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September 04, 2012     Post 40
Update and Cruise Report



Sara B on her mooring at the Pleasant Beach Hotel
We have now sailed Sara B version 2.0 for three months and the results are quite encouraging. Her tough new plastic hide seems to be keeping her dry except for a few small seeps that may be associated with deck penetrations. And her new keel works great. I can detect very little change in her helm and overall behavior under sail and that is good. Sara B was always a mannerly little schooner and she still is. I even think she tacks a bit better then she did before. Certainly she gets around at least as well. And the exterior ballast has stiffened her up some. The effect is noticeable when she gets her rail down. Back when she had a bilge full of lead she'd roll her rail under quite readily. Now, however, she stiffens up and it takes more wind to actually get her rail under.

The first time we had her out in some wind ( a puffy south wind 15 to 20 or a bit more) we did hear an alarming creaking and cracking noise from the main mast partners. It seems that perhaps when we installed the wedges we re-shaped them a bit unevenly. The 'high points” sounded rather dreadful as the mast compressed them against the dynel lined mast hole. As the summer wore on, the noise continued though it has abated a little. Perhaps we can make a new set of wedges or resort to some non traditional material. The original slightly tapered and hollowed out wooden wedges that fit tight to the round mast do look like a bit of a trick to create.


Chelsea, first leg of the cruise
As time went on we noticed the tiller was getting harder to shove over. It seems the rudder stock swelled up a bit and started binding on the lower fitting and the liner tube. We debated hauling out and pulling the rudder but decided we'd just live with it. We also noticed a slight tendency to 'creep' forward when the motor was in neutral due to drag on the newly lined clutch drum. Chris has it adjusted as loose as possible so hopefully at some point it will wear in. Until then we use reverse more than previously. Late in August we decided we would try to get in a short cruise along the south shore. The original plan was to go west to possibly meet up with Greg and Naomi but weather decided otherwise. Chris Sue and Cody R went to Sodus instead and spent a couple nights by Thornton Point. We then returned to Fair Haven and swapped out the crew to take my sister and friend Queeno to Oswego.


Schooner Lotus of the Sea Scouts with Sara B anchored in Sodus Bay
At Oswego we had a bonus point of interest, the sailing canal boat Lois McClure rigged as a schooner was visiting for a few days. Her traditional details fascinated us. She had a 'shin cracker' wheel, a 12 foot oak plank centerboard and carried two old anchors that had been recovered from actual wrecks on the bottom of Lake Champlain. Several of her crew came over to visit with Sara B at the old Goble drydock. One of them turned out to be Dennis Montgomery's son! He had been volunteering and they signed him up for the rest of the tour as an intern probably because he knew how to caulk wooden decks! The Lois Mc Clure's skipper Roger Taylor gave us a deck tour. He knows traditional boats and rigs extremely well and pointed out details of the replica to illustrate just how sophisticated the old timers were about doing things effectively on a sailing boat. Earlier while looking at Sara B he asked if her fisherman staysail had a spar. ( He noticed her halyards ).Our fisherman staysail with a small spar works well for running he told us. How many people would be able to tell us that? His breadth of knowledge was impressive.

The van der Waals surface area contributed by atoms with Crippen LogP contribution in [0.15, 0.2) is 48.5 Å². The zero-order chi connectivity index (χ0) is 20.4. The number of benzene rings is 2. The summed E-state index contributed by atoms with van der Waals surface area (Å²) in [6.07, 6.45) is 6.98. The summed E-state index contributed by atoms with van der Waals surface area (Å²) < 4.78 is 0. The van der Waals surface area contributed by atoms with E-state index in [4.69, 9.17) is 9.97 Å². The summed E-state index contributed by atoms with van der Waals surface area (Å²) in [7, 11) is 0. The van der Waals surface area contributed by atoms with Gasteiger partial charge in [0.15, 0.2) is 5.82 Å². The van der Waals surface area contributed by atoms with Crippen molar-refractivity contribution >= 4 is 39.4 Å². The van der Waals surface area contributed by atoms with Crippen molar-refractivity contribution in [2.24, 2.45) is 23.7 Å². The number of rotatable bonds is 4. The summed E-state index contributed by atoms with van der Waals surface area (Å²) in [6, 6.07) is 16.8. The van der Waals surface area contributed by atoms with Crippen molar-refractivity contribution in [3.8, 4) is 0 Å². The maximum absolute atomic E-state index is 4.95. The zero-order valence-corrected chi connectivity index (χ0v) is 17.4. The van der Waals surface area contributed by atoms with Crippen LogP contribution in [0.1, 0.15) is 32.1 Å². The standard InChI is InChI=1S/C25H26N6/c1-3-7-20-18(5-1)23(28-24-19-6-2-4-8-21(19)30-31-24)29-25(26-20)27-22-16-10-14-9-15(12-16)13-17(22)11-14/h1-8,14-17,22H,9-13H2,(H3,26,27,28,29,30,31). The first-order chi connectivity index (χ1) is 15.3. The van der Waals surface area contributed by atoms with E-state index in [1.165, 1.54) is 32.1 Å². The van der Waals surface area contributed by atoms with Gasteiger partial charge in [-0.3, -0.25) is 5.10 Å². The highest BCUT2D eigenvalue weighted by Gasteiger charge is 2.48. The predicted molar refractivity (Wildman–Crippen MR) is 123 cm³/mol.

Cody at the helm
Ironically, when I got home and was looking for our copy of Alan Vaitses covering wooden boats with fiberglass book to loan a friend who is thinking about trying to save an old woodie, I found it was published by Roger Taylor's company International Marine. So in a strange way, he may have helped extend Sara B's life. We hope he wasn't too offended by her glass job when he looked her over at Oswego- since that book helped a number of tired old boats live on for a few more decades. Strange world-

At any rate, we rolled home from Oswego in light winds and very uncomfortable slop left over by a northeaster during the night. We had John Pupparo along for that leg and I sailed with Cody aboard his good little Sea Farer sloop. Sara B's odd little cruise was quite a success. Once we get the 'sticky rudder' issue resolved, she should be good to go next year. It sure has been nice not to keep looking in the door at the little red bilge pump light on rough days. At this point, the Big Cover Up and the keel conversion seems to have worked pretty well. It still feels like a small miracle to me to see her out on the mooring and to walk by the barn and NOT see her looming shape in there.

At the OMF compound with the US Army tug LT-5, Lois McClure & tug, and the OMF Ontario


Sue, Queeno, Mary Gwen, take the Bubble for a ride


Sailing by the Oswego power plant




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